On Monday, Ukrainian President Volodymyr Zelensky called for assistance in lifting the Russian blockade of Odesa, which has prevented billions of dollars’ worth of wheat from reaching global markets.

“For the first time in decades, there is no usual movement of the merchant fleet, no usual port functioning in Odesa,” Zelensky said. “Without our agricultural exports, dozens of countries in different parts of the world are already on the brink of food shortages. And over time, the situation can become downright terrible.”

An estimated 25 million tonnes of grain are stuck in storage in Ukraine, according to the UN Food and Agriculture Organization (FAO) – and the country’s farmers are currently sowing crops for the next season. Production will likely be reduced because of the war, but by the end of the summer, FAO expects that the next harvest will overwhelm the nation’s remaining storage capacity. Ukraine is still able to export a small amount of grain by rail and by riverine ports on the Danube, but these volumes are nowhere near the quantity that is normally loaded onto bulkers at its coastal ports.

“This is a direct consequence of Russian aggression, which can be overcome only together – by all Europeans, by the whole free world. It can be overcome by putting pressure on Russia, by effectively forcing Russia to stop this disgraceful war,” Zelensky said.

Port security

The city of Odesa has been repeatedly hit by Russian sea-launched cruise missiles, but Russian forces have so far been unable to approach by land. Defenders at Mykolaiv have repulsed repeated attacks from the Kherson direction (below), preventing a Russian advance on Ukraine’s main seaport.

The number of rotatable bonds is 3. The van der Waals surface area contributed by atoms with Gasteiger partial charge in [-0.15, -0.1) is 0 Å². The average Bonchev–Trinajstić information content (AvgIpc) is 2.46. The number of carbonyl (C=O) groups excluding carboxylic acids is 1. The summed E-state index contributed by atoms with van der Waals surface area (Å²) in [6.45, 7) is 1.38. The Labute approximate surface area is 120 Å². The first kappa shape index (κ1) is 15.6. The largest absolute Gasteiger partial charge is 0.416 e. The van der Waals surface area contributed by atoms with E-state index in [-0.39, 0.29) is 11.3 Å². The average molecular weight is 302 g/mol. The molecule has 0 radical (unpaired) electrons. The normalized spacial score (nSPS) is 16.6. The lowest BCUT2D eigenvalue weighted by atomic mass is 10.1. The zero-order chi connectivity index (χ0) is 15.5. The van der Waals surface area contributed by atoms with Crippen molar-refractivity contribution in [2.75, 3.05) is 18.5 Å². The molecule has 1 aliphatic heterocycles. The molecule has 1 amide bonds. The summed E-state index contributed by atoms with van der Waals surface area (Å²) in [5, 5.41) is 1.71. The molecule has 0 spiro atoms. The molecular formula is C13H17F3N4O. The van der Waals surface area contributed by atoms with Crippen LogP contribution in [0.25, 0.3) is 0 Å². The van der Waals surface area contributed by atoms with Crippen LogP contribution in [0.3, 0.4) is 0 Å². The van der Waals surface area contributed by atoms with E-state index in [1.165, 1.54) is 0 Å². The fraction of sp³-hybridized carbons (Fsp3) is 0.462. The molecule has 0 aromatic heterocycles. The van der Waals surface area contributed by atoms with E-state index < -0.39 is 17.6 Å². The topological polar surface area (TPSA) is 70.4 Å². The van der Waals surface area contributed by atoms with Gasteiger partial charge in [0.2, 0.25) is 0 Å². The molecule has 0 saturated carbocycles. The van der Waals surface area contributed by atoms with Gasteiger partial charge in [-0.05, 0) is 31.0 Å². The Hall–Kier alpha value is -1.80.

Western analysts view an amphibious assault on the port city as an unlikely event, especially after Ukraine demonstrated its anti-ship missile capability with the sinking of the Russian cruiser Moskva – a much better-defended platform than a Russian tank landing ship.

Though Odesa remains outside of the main fight, cruise missile strikes are still a security concern in the city. European Council President Charles Michel visited Odesa on Monday to meet with Ukrainian Prime Minister Denis Shmyhal, and his spokesperson told press that he was forced to seek shelter due to a Russian missile attack.

Though previous attempts have been stopped, Russian President Vladimir Putin may yet have designs on seizing the port city, according to the United States’ top intelligence official. Avril Haines, the U.S. Director of National Intelligence, said Monday that she sees “indications that the Russian military wants to extend the ‘land bridge’ to Transnistria,” which would require seizing Ukraine’s coast between Crimea and the Moldovan border. If Russian forces could assemble the capacity to execute this mission – an uncertain prospect, given their ongoing challenges in the Donbas region – a Russian “land bridge” to Transnistria would separate Ukraine from the sea.

Source: The Maritime Executive